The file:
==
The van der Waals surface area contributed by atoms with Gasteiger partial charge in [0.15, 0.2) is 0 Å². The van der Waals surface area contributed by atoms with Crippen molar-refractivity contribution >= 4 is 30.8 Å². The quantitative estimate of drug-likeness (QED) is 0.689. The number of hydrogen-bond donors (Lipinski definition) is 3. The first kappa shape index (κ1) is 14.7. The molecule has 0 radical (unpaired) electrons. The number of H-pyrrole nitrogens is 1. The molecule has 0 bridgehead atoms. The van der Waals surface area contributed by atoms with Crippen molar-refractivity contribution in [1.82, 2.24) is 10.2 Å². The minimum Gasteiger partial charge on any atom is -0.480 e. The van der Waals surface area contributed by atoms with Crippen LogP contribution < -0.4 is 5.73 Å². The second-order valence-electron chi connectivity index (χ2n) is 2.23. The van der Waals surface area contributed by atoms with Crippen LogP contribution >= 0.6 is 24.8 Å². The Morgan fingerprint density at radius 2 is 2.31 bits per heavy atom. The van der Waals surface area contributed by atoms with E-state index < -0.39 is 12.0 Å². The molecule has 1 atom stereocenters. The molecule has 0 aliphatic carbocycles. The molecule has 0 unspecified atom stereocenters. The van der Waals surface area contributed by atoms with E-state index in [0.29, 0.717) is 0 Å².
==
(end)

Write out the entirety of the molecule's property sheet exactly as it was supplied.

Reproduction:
The van der Waals surface area contributed by atoms with Gasteiger partial charge in [0.15, 0.2) is 0 Å². The van der Waals surface area contributed by atoms with Crippen molar-refractivity contribution >= 4 is 30.8 Å². The quantitative estimate of drug-likeness (QED) is 0.689. The number of hydrogen-bond donors (Lipinski definition) is 3. The first kappa shape index (κ1) is 14.7. The molecule has 0 radical (unpaired) electrons. The number of H-pyrrole nitrogens is 1. The molecule has 0 bridgehead atoms. The van der Waals surface area contributed by atoms with Crippen molar-refractivity contribution in [1.82, 2.24) is 10.2 Å². The minimum Gasteiger partial charge on any atom is -0.480 e. The van der Waals surface area contributed by atoms with Crippen LogP contribution < -0.4 is 5.73 Å². The second-order valence-electron chi connectivity index (χ2n) is 2.23. The van der Waals surface area contributed by atoms with Crippen LogP contribution >= 0.6 is 24.8 Å². The Morgan fingerprint density at radius 2 is 2.31 bits per heavy atom. The van der Waals surface area contributed by atoms with E-state index < -0.39 is 12.0 Å². The molecule has 1 atom stereocenters. The molecule has 0 aliphatic carbocycles. The molecule has 0 unspecified atom stereocenters. The van der Waals surface area contributed by atoms with E-state index in [0.29, 0.717) is 0 Å².